It is difficult to overestimate just how radical these proposals actually are. The U.S. has become bogged down in a debate over whether climate change is due to emissions generated by human industry or whether the perceived warming is due instead to natural cycles.
The truth is that California only emits about one percent of the world’s greenhouse gases – although, given its population, that’s certainly more than its share. However, California is playing a leading role in curbing emissions.
The signing comes at an interesting time. On Wednesday, the New York Times ran a story quoting President Obama calling the trends of a warming planet “terrifying.”
“What makes climate change difficult is that it is not an instantaneous catastrophic event,” he said. “It’s a slow-moving issue that, on a day-to-day basis, people don’t experience and don’t see.”
But the U.S. cannot do this alone, which is why it was key that the U.S. and China, the world’s two biggest emitters of greenhouse gases, have announced they will formally ratify the Paris climate change agreement. Analysts believe this is a significant advance in the battle against global warming.
“Just as I believe the Paris agreement will ultimately prove to be a turning point for our planet, I believe that history will judge today’s efforts as pivotal,” said President Obama. “Where there is a will and there is a vision and where countries like China and the United States are prepared to show leadership and to lead by example, it is possible for us to create a world that is more secure, more prosperous and more free than the one that was left for us.”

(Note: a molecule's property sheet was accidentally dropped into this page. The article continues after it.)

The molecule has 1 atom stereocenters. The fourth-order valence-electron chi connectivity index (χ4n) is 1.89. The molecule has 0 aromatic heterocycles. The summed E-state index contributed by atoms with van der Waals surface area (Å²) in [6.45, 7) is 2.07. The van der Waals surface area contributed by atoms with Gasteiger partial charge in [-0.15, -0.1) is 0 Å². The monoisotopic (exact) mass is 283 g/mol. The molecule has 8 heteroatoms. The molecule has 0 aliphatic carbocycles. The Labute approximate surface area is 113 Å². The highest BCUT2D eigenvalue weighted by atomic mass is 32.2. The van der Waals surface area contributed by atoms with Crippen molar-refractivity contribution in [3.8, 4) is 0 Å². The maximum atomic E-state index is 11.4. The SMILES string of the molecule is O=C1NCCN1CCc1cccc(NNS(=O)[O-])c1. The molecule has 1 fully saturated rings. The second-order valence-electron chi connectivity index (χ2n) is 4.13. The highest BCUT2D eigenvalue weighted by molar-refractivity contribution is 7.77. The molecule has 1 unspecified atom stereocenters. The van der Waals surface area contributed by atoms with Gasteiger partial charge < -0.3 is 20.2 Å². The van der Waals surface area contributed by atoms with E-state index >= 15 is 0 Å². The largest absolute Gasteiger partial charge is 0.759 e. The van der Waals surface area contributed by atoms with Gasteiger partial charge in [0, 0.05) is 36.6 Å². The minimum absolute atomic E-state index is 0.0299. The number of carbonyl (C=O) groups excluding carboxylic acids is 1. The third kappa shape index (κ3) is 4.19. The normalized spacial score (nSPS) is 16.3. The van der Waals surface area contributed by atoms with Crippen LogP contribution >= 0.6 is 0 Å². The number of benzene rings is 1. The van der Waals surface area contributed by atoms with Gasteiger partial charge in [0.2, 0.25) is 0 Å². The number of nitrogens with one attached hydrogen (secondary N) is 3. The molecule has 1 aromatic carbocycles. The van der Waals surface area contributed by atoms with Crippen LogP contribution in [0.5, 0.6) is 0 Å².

The commitment from China is critical. President Xi Jinping announced that China would ratify the Paris accord, with the Chinese president vowing to “unwaveringly pursue sustainable development.”
“Our response to climate change bears on the future of our people and the well-being of mankind,” President Xi said, according to the Associated Press.
What California is doing is not going to change the world by itself. Instead, what it is doing is far more radical and audacious. By looking to cut emissions by 40 percent and 80 percent, it is attempting to prove to the world that drastic emission cuts are not only possible but desirable, as a way to stave off the worst impacts of global warming.
The key question will be whether California can achieve this while enjoying the type of strong economic growth the state is accustomed to having. And the stakes will be extremely high. A 40 percent reduction is no longer picking off low-hanging fruit. It is no longer riding the wave of wind and solar energy while putting more electric cars on the road.
It will ultimately mean something far far more radical, which will require the state and ultimately the nation and the world to reshape every aspect of the economy, and indeed our lifestyles themselves.
Are we ready to do that? Hard to believe that many people realize just how radical this move is. But it might be the only way to save ourselves.
—David M. Greenwald reporting